Much of this will be instantly familiar to those who have followed Koei Tecmo and Omega Force's Warriors lineage, but thankfully Nintendo's influence can be felt in the additional objectives which are presented during each skirmish — many of which feel like fan-service to placate the Zelda faithful. For example, anyone totally new to the series may find themselves wondering why the hulking boss character King Dodongo is impervious to physical attacks, but series veterans will know instinctively that you have to lob a bomb into his gaping maw to stun him and expose his weak spot. Elsewhere, there are stationary weapons on the battlefield which have to be harnessed to take down certain enemies, and while these amount to little more than standing next to an object and pressing the right button at the right time, they at least add a little flavour to the action. One such moment involves stopping a deadly opponent with the menacing, grinning moon from Majora's Mask, and it's hard not to raise a smile during the resultant cut-scene.

There's more fan-service to be had when it comes to the roster of playable characters. While Link is undoubtedly the silent, brooding hero of the piece, the addition of such Zelda luminaries as Darunia and Princess Ruto will please fans which have been around since the earlier days of the series, and getting to step into the massive, blood-soaked boots of Ganondorf himself is sure to go down as one of the most memorable moments in the entire Zelda lineage. As expected, he's a complete and utter monster, and his lumbering movements and powerful, arching attacks only serve to reinforce this impression. While not all of the characters are as satisfying to control, they do all have their own fighting styles, combination attacks and tactics — making each one a challenge to learn and exploit in combat. Add to this the fact that many characters have access to more than one weapon type — which essentially makes them play entirely differently — and it's clear there's actually more replayability on offer than you might otherwise assume.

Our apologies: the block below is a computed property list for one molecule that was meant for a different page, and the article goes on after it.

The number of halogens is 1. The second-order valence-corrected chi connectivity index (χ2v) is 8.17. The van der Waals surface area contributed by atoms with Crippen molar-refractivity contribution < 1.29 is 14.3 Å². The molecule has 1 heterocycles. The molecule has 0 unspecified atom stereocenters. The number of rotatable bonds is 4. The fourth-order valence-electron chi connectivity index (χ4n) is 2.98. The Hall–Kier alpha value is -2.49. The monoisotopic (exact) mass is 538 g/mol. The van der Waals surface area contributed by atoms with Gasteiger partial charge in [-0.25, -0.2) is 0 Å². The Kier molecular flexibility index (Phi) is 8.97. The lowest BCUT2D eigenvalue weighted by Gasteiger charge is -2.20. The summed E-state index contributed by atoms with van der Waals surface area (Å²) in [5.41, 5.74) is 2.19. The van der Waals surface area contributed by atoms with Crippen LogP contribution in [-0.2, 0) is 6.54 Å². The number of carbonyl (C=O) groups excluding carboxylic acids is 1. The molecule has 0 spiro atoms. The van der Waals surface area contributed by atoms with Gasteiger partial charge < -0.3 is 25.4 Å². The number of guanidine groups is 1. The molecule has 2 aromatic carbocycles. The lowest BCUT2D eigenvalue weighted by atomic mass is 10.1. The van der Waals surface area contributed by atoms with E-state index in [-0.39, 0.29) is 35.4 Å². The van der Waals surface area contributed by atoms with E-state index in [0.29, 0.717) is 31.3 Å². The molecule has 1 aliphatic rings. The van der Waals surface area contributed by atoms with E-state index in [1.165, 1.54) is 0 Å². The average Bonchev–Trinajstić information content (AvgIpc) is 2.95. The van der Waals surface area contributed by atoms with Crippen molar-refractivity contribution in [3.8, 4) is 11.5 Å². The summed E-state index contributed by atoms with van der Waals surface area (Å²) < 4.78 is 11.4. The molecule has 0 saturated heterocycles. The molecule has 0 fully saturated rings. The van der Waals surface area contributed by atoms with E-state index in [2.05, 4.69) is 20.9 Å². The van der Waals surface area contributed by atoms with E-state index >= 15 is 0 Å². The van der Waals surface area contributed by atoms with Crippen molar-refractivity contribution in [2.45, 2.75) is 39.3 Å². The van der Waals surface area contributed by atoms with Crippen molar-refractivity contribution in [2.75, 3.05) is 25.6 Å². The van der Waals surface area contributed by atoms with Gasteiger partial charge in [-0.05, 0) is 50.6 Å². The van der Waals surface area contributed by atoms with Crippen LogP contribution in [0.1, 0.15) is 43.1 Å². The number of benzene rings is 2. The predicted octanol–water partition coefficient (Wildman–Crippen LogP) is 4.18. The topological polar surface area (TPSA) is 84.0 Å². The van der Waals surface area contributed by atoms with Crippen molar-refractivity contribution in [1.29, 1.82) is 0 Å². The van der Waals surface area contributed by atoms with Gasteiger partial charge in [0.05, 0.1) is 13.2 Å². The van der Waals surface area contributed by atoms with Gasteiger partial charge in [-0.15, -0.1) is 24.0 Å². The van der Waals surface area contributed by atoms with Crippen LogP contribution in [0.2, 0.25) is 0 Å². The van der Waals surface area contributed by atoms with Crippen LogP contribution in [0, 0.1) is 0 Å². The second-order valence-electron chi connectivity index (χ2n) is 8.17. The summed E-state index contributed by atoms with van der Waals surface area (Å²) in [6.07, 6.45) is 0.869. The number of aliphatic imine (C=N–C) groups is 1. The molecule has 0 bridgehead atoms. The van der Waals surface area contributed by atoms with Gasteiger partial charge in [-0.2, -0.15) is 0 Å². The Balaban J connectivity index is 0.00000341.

Success in battle earns you Rupees, meanwhile, and these can be expended to create new badges to unlock combos or access special buffs, such as reducing the amount of time it takes for a base's boss character to materialise or limiting damage from certain types of attack. You can also use Rupees to manually upgrade any character's level — with the proviso that you can't go beyond the level of the most experienced fighter in your ranks — and there's a system for combining weapons of the same type to make them more effective. These back-end mechanics give you a definite feel of progression, but the badge unlocks are the same across all of your fighters. It would have been nice to see each character gain access to unique power-ups and buffs, even if such a system would have made the entire game a lot more complex and possibly trickier to balance. As it stands, you can complete the game's story mode without using every unlocked fighter anyway, so you'll probably focus all of your time upgrading the usual suspects, and turning to other fighters on subsequent playthroughs.

The main quest can be played solo or in co-op with a friend, with one player using the TV and the other playing solely on the GamePad. The lack of online play is a disappointment, but the Wii U's unique asymmetrical gameplay possibilities at least give you a multiplayer experience which is thankfully bereft of split-screen shenanigans. Playing through the entire adventure locally with a friend in tow actually adds a lot to your overall enjoyment of the title, as the tactical choices you make are effectively doubled; you can fight the enemy on two fronts and compose on-the-fly strategies that would otherwise be tricky when playing over the net. The drawback of this method is that the game's already 30 fps frame rate occasionally stutters, presumably because of having to stream two different views of the battlefield simultaneously.